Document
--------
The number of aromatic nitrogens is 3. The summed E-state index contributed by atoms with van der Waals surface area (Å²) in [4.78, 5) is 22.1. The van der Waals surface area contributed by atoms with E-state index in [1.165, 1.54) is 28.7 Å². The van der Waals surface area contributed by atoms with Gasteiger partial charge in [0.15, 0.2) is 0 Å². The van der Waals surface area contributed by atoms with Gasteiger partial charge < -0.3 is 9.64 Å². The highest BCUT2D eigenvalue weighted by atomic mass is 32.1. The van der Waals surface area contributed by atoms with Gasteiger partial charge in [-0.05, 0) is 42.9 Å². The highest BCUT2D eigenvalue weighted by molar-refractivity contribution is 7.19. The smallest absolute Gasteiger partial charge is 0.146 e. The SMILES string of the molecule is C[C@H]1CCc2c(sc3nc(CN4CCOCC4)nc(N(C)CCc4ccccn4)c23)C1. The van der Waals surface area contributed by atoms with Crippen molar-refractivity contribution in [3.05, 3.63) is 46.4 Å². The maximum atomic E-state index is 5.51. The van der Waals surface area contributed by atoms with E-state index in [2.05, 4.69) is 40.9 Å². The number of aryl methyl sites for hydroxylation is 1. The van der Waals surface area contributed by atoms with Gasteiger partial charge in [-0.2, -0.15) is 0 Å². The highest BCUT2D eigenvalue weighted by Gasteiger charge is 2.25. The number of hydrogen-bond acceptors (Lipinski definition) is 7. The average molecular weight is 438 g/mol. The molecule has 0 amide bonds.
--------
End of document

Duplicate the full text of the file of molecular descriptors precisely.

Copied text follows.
The number of aromatic nitrogens is 3. The summed E-state index contributed by atoms with van der Waals surface area (Å²) in [4.78, 5) is 22.1. The van der Waals surface area contributed by atoms with E-state index in [1.165, 1.54) is 28.7 Å². The van der Waals surface area contributed by atoms with Gasteiger partial charge in [0.15, 0.2) is 0 Å². The van der Waals surface area contributed by atoms with Gasteiger partial charge < -0.3 is 9.64 Å². The highest BCUT2D eigenvalue weighted by atomic mass is 32.1. The van der Waals surface area contributed by atoms with Gasteiger partial charge in [-0.05, 0) is 42.9 Å². The highest BCUT2D eigenvalue weighted by molar-refractivity contribution is 7.19. The smallest absolute Gasteiger partial charge is 0.146 e. The SMILES string of the molecule is C[C@H]1CCc2c(sc3nc(CN4CCOCC4)nc(N(C)CCc4ccccn4)c23)C1. The van der Waals surface area contributed by atoms with Crippen molar-refractivity contribution in [3.05, 3.63) is 46.4 Å². The maximum atomic E-state index is 5.51. The van der Waals surface area contributed by atoms with E-state index in [2.05, 4.69) is 40.9 Å². The number of aryl methyl sites for hydroxylation is 1. The van der Waals surface area contributed by atoms with Gasteiger partial charge in [-0.2, -0.15) is 0 Å². The highest BCUT2D eigenvalue weighted by Gasteiger charge is 2.25. The number of hydrogen-bond acceptors (Lipinski definition) is 7. The average molecular weight is 438 g/mol. The molecule has 0 amide bonds.